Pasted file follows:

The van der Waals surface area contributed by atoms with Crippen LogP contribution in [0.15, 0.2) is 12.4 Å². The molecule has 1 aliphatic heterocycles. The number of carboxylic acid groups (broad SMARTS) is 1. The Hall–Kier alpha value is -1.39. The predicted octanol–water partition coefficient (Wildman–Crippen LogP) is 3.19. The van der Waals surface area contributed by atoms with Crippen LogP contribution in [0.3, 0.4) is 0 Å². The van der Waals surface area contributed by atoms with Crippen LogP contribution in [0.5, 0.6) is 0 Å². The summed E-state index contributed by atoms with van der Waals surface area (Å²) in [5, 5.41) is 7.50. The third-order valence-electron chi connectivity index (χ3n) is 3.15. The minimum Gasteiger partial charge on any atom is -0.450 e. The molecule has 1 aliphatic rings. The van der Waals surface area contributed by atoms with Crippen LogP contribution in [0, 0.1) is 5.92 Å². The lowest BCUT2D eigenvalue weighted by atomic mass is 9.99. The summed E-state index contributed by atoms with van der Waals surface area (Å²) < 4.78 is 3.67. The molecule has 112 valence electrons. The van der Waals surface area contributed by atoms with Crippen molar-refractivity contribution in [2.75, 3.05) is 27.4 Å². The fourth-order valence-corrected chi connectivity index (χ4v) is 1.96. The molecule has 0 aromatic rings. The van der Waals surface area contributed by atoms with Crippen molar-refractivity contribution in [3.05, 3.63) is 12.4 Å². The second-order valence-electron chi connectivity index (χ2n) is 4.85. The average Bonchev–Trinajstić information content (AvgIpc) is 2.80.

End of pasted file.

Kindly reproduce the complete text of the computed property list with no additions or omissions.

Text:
The van der Waals surface area contributed by atoms with Crippen LogP contribution in [0.15, 0.2) is 12.4 Å². The molecule has 1 aliphatic heterocycles. The number of carboxylic acid groups (broad SMARTS) is 1. The Hall–Kier alpha value is -1.39. The predicted octanol–water partition coefficient (Wildman–Crippen LogP) is 3.19. The van der Waals surface area contributed by atoms with Crippen LogP contribution in [0.3, 0.4) is 0 Å². The van der Waals surface area contributed by atoms with Crippen LogP contribution in [0.5, 0.6) is 0 Å². The summed E-state index contributed by atoms with van der Waals surface area (Å²) in [5, 5.41) is 7.50. The third-order valence-electron chi connectivity index (χ3n) is 3.15. The minimum Gasteiger partial charge on any atom is -0.450 e. The molecule has 1 aliphatic rings. The van der Waals surface area contributed by atoms with Crippen LogP contribution in [0, 0.1) is 5.92 Å². The lowest BCUT2D eigenvalue weighted by atomic mass is 9.99. The summed E-state index contributed by atoms with van der Waals surface area (Å²) < 4.78 is 3.67. The molecule has 112 valence electrons. The van der Waals surface area contributed by atoms with Crippen molar-refractivity contribution in [2.75, 3.05) is 27.4 Å². The fourth-order valence-corrected chi connectivity index (χ4v) is 1.96. The molecule has 0 aromatic rings. The van der Waals surface area contributed by atoms with Crippen molar-refractivity contribution in [3.05, 3.63) is 12.4 Å². The second-order valence-electron chi connectivity index (χ2n) is 4.85. The average Bonchev–Trinajstić information content (AvgIpc) is 2.80.